On the other hand, the Restatement factors favoring a public policy against enforcement of this contract are very strong. As we have explained, the public policy against manufacturing paraphernalia to facilitate the use of marijuana is strongly implied in the statutory prohibition against the possession, use, etc., of marijuana, a prohibition which dates back at least to 1929.…Obviously, refusal to enforce the instant contract will further that public policy not only in the present circumstances but by serving notice on manufacturers of drug paraphernalia that they may not resort to the judicial system to protect or advance their business interests. Moreover, it is immaterial that the business conducted by American Horse Enterprises was not expressly prohibited by law when Bovard and Ralph made their agreement since both parties knew that the corporation’s products would be used primarily for purposes which were expressly illegal. We conclude the trial court correctly declared the contract contrary to the policy of express law and therefore illegal and void.


    1. Why did the court think it was significant that Bovard had repossessed the jewelry-making equipment?

    2. What did Bovard want in this case?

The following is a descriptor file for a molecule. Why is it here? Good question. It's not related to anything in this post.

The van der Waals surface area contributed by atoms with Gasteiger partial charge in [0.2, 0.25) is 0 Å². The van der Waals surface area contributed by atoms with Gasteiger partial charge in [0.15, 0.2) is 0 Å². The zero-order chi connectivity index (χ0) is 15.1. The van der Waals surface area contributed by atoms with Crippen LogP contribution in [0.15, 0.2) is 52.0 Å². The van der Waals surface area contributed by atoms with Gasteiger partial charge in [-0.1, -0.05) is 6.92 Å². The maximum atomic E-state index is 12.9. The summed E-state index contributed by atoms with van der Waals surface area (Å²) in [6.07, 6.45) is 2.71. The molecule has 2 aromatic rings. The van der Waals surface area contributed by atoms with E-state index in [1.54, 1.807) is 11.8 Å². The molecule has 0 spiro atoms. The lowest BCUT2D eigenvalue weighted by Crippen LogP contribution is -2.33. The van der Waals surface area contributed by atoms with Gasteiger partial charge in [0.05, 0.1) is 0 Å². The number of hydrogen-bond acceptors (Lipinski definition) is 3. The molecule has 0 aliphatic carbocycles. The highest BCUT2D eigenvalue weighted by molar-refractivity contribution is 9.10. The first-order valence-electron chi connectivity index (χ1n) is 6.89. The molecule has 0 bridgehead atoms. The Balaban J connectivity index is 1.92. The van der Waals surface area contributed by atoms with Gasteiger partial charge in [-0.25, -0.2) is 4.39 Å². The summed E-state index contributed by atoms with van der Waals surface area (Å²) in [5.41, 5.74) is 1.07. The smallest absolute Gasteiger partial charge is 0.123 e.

3. If it was not illegal to make bongs and roach clips, why did the court determine that this contract should not be enforced?

    Unlicensed Practitioner Cannot Collect Fee

    Venturi & Company v. Pacific Malibu Development Corp.

    172 Cal.App.4th 1417 (Calif. Ct. App. 2009)

    Rubin, J.

    In June 2003, plaintiff Venturi & Company LLC and defendant Pacific Malibu Development Corp. entered into a contract involving development of a high-end resort on undeveloped property on the Bahamian island of Little Exuma. Under the contract, plaintiff agreed to serve as a financial advisor and find financing for the Little Exuma project.…[P]laintiff was entitled to some payment under the contract even if plaintiff did not secure financing for the project [called a success fee].

    After signing the contract, plaintiff contacted more than 60 potential sources of financing for the project.…[I]n the end, defendants did not receive financing from any source that plaintiff had identified.